And when the centurion, which stood over against him, saw that he so cried out, and gave up the ghost, he said, Truly this man was the Son of God.


Remember the Cross

In the church I attend, a large cross stands at the front of the sanctuary. It represents the original cross where Jesus died—the place where our sin intersected with His holiness. There God allowed His perfect Son to die for the sake of every wrong thing we have ever done, said, or thought. On the cross, Jesus finished the work that was required to save us from the death we deserve (Rom. 6:23).

The sight of a cross causes me to consider what Jesus endured for us. Before being crucified, He was flogged and spit on. The soldiers hit Him in the head with sticks and got down on their knees in mock worship. They tried to make Him carry His own cross to the place where He would die, but He was too weak from the brutal flogging. At Golgotha, they hammered nails through His flesh to keep Him on the cross when they turned it upright. Those wounds bore the weight of His body as He hung there. Six hours later, Jesus took His final breath (Mark 15:37). A centurion who witnessed Jesus’s death declared, “Surely this man was the Son of God!” (v. 39).

Jesus, thank You for taking care of my sin when You died on the cross.

The next time you see the symbol of the cross, consider what it means to you. God’s Son suffered and died there and then rose again to make eternal life possible.

Dear Jesus, I can’t begin to thank You enough for taking care of my sin when You died on the cross. I acknowledge Your sacrifice, and I believe in the power of Your resurrection.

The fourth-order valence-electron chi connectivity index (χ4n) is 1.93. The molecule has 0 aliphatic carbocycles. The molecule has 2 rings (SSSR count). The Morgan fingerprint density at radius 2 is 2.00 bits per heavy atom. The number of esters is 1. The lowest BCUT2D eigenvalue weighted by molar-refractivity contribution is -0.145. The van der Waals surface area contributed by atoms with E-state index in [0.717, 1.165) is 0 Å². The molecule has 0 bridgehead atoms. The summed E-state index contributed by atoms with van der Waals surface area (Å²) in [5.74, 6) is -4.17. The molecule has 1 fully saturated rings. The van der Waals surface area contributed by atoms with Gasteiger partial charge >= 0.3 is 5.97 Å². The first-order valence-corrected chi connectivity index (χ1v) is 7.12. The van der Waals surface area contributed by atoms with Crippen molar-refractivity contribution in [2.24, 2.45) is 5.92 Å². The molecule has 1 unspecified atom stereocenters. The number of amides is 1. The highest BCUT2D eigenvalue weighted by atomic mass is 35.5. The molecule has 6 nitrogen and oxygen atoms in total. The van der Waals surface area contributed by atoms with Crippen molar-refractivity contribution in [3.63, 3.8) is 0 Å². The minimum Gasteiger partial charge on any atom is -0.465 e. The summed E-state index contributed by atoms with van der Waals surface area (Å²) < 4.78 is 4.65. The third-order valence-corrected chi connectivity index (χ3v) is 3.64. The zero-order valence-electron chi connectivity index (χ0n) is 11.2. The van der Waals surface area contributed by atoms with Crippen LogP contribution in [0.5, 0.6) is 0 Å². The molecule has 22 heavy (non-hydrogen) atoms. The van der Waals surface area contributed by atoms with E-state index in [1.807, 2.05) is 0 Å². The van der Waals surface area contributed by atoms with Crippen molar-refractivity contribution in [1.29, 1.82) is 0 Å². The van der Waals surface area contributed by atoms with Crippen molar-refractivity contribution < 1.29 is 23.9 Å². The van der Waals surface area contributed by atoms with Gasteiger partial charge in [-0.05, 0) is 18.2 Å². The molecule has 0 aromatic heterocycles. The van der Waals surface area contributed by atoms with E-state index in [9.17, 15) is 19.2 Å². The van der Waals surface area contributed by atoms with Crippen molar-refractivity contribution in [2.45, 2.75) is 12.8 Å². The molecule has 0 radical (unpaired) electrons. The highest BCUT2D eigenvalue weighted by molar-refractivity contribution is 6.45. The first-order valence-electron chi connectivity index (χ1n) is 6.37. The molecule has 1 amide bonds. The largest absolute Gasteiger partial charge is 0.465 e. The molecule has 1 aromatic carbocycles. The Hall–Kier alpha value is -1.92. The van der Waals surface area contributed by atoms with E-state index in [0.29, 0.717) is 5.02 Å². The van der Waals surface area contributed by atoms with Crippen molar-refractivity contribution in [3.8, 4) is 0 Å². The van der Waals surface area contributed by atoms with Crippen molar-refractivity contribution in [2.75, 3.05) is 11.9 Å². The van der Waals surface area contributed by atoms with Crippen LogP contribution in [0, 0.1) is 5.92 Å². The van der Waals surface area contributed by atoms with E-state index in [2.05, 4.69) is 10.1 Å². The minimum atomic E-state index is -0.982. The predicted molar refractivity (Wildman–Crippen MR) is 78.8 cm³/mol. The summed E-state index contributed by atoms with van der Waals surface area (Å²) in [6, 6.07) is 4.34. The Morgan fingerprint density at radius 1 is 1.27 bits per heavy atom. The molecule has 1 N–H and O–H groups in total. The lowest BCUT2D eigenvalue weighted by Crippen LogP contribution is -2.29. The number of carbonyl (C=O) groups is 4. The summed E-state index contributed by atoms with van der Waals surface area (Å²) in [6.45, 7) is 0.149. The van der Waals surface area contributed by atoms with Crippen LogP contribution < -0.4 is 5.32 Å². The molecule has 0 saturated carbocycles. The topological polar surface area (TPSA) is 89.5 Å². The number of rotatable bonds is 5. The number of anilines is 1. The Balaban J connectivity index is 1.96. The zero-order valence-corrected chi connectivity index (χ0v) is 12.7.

The cross of Christ reveals our sin at its worst and God’s love at its best.

INSIGHT:
In the two cameos provided in our reading today, we witness the injustice and horrors of the crucifixion of Jesus Christ. Verses 19–20 reveal the terrible indignity Jesus endured before going to the cross. Roman soldiers mocked, struck, and spit on Him. Next, a supernatural darkness came over the world (vv. 33–39). Many theologians believe it was then that the eternal fellowship of the Trinity—Father, Son, and Holy Spirit—was disrupted as God the Son was made sin for us so that we might have right standing and relationship with God. The Father turned away from Him and in anguish Christ cried out: “My God, my God, why have you forsaken me?” But because of God’s redeeming love, we will never be forsaken. How does this give you greater confidence in facing the future?
  

God, grant me the serenity to accept the things I cannot change; the courage to change the things I can; and the wisdom to know the difference.
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Re: A Daily Prayer for all
Reply #3176 - 04/15/17 at 05:32:55
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Isaiah 53:12 (KJV)
Therefore will I divide him a portion with the great, and he shall divide the spoil with the strong; because he hath poured out his soul unto death: and he was numbered with the transgressors; and he bare the sin of many, and made intercession for the transgressors.


The Price of Love

Our daughter burst into tears as we waved goodbye to my parents. After visiting us in England, they were starting their long journey back to their home in the US. “I don’t want them to go,” she said. As I comforted her, my husband remarked, “I’m afraid that’s the price of love.”

We might feel the pain of being separated from loved ones, but Jesus felt the ultimate separation when He paid the price of love on the cross. He, who was both human and God, fulfilled Isaiah’s prophecy 700 years after Isaiah gave it when He “bore the sin of many” (Isa. 53:12). In this chapter we see rich pointers to Jesus being the suffering Servant, such as when He was “pierced for our transgressions” (v. 5), which happened when He was nailed to the cross and when one of the soldiers pierced His side (John 19:34), and that “by his wounds we are healed” (Isa. 53:5).

He poured out his life unto death. Isaiah 53:12

Because of love, Jesus came to earth and was born a baby. Because of love, He received the abuse of the teachers of the law, the crowds, and the soldiers. Because of love, He suffered and died to be the perfect sacrifice, standing in our place before the Father. We live because of love.

Lord Jesus Christ, the Lamb of God who takes away our sins, have mercy on us, and help us to extend mercy and love to others. Show us how we might share Your love with others today.

Jesus was the perfect sacrifice who died to give us life.